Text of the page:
And Rhode Island throws light on another national question, a question that is far more important: Aren’t the people themselves dishonest? The “grafters” who batten on us say so. Politicians have excused their own corruption to me time and again by declaring that “we’re all corrupt,” and promoters and swindlers alike describe their victims as “smart folk who think to beat us at our own game.” Without going into the cynic’s sweeping summary that “man always was and always will be corrupt” it is but fair while we are following the trail of the grafters to consider their plea that the corrupt political System they are upbuilding is founded on the dishonesty of the American people. Is it?
It is in Rhode Island. The System of Rhode Island which has produced the man who is at the head of the political System of the United States is grounded on the lowest layer of corruption that I have found thus far — the bribery of voters with cash at the polls. Other States know the practice. In Wisconsin, Missouri, Illinois, and Pennsylvania “workers ” are paid “to get out the vote,” but this is only preliminary; the direct and decisive purchase of power comes later, in conventions and legislatures. In these States the corruptionists buy the people’s representatives. In Rhode Island they buy the people themselves.
Rather than just businessmen buying politicians, the politicians bought voters, and virtually ever voter in the state was on the take, and in fact became quite peeved if their vote wasn’t purchased:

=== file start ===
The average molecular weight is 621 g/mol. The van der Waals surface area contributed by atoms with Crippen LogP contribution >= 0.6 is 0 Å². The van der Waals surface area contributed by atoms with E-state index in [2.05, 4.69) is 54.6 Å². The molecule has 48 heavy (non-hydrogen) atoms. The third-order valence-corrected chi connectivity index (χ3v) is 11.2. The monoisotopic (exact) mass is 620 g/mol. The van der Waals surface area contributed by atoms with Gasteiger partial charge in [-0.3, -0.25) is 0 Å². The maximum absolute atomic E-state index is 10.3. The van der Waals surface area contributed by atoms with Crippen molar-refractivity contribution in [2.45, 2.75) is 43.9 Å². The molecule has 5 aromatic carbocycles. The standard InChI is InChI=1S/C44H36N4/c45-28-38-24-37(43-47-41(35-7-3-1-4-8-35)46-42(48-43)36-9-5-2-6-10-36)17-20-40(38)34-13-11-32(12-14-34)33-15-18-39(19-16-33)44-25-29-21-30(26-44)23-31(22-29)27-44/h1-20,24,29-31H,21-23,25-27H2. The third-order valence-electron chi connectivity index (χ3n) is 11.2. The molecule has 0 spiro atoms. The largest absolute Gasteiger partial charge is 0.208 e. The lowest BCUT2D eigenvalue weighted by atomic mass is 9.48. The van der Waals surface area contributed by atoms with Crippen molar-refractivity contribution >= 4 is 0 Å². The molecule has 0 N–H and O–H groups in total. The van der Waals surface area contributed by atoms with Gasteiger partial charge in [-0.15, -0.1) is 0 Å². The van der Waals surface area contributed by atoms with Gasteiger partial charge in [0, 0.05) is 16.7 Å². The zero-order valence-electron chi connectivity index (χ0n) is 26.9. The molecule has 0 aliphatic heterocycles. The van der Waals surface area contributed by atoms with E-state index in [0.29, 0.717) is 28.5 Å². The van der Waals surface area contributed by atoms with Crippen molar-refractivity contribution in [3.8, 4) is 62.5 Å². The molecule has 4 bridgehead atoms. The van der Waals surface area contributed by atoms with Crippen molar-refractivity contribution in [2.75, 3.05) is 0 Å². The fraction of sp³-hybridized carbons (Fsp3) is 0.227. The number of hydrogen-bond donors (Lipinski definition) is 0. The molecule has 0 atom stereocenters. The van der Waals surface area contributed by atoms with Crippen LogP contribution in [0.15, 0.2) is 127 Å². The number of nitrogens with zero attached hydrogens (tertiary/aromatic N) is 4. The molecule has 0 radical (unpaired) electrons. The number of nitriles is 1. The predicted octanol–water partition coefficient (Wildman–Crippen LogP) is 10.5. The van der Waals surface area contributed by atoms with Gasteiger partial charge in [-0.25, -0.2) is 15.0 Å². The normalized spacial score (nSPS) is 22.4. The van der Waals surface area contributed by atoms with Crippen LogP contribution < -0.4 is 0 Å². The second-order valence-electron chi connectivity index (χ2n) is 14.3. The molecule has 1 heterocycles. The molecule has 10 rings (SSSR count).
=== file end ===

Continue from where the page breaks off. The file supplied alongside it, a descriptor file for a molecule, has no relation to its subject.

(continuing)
Nine of the towns are absolutely purchasable; that is to say, they “go the way the money goes.” Eleven more can be influenced by the use of money. Many of their voters won’t go to the polls at all unless “there is something in it.” But there need not be much in it. Governor Garvin quoted a political leader in one town who declared that if neither party had money, but one had a box of cigars, “my town would go for that party — if the workers would give up the cigars.” In another town one party had but one man in it who did not take money, and he never voted. A campaign marching club organized for a presidential campaign paraded every night with enthusiasm so great that the leaders thought it would be unnecessary to pay for votes in this town; few of the members voted. Another time, when no money turned up at a State election, one town, by way of rebuke to the regular party managers, elected a Prohibition candidate to the Assembly.